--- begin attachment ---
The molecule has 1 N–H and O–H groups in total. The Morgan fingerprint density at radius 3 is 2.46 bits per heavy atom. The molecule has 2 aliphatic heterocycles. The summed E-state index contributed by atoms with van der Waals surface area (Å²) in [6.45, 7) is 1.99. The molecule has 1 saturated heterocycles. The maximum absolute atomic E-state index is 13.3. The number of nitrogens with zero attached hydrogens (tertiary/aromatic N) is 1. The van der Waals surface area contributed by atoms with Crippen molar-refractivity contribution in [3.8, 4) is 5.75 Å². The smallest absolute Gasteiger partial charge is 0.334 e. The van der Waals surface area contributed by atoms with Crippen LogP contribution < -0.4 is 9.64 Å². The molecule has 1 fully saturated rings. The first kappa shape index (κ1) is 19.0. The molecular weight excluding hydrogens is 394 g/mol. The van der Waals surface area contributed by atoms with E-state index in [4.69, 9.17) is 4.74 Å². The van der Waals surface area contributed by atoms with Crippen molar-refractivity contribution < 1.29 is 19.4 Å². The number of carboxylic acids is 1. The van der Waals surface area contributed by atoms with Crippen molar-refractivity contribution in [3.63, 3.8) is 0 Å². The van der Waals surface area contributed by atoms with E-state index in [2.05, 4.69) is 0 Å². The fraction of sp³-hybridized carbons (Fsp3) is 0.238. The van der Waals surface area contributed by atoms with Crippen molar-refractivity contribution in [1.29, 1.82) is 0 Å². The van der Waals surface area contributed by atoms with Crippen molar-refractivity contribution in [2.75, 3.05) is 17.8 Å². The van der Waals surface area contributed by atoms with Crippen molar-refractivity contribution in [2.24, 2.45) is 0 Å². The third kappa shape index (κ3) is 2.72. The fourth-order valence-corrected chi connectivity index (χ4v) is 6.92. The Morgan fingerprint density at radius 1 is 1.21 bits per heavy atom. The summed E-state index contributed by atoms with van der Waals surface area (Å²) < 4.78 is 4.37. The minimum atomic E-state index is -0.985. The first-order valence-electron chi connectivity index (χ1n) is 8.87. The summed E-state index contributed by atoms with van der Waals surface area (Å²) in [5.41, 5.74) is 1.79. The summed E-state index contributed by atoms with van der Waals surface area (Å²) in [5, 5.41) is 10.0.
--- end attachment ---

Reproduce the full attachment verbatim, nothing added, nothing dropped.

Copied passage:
The molecule has 1 N–H and O–H groups in total. The Morgan fingerprint density at radius 3 is 2.46 bits per heavy atom. The molecule has 2 aliphatic heterocycles. The summed E-state index contributed by atoms with van der Waals surface area (Å²) in [6.45, 7) is 1.99. The molecule has 1 saturated heterocycles. The maximum absolute atomic E-state index is 13.3. The number of nitrogens with zero attached hydrogens (tertiary/aromatic N) is 1. The van der Waals surface area contributed by atoms with Crippen molar-refractivity contribution in [3.8, 4) is 5.75 Å². The smallest absolute Gasteiger partial charge is 0.334 e. The van der Waals surface area contributed by atoms with Crippen LogP contribution < -0.4 is 9.64 Å². The molecule has 1 fully saturated rings. The first kappa shape index (κ1) is 19.0. The molecular weight excluding hydrogens is 394 g/mol. The van der Waals surface area contributed by atoms with E-state index in [4.69, 9.17) is 4.74 Å². The van der Waals surface area contributed by atoms with Crippen molar-refractivity contribution < 1.29 is 19.4 Å². The number of carboxylic acids is 1. The van der Waals surface area contributed by atoms with Crippen molar-refractivity contribution in [3.63, 3.8) is 0 Å². The van der Waals surface area contributed by atoms with E-state index in [2.05, 4.69) is 0 Å². The fraction of sp³-hybridized carbons (Fsp3) is 0.238. The van der Waals surface area contributed by atoms with Crippen molar-refractivity contribution in [1.29, 1.82) is 0 Å². The van der Waals surface area contributed by atoms with Crippen molar-refractivity contribution in [2.75, 3.05) is 17.8 Å². The van der Waals surface area contributed by atoms with Crippen molar-refractivity contribution in [2.24, 2.45) is 0 Å². The third kappa shape index (κ3) is 2.72. The fourth-order valence-corrected chi connectivity index (χ4v) is 6.92. The Morgan fingerprint density at radius 1 is 1.21 bits per heavy atom. The summed E-state index contributed by atoms with van der Waals surface area (Å²) < 4.78 is 4.37. The minimum atomic E-state index is -0.985. The first-order valence-electron chi connectivity index (χ1n) is 8.87. The summed E-state index contributed by atoms with van der Waals surface area (Å²) in [5.41, 5.74) is 1.79. The summed E-state index contributed by atoms with van der Waals surface area (Å²) in [5, 5.41) is 10.0.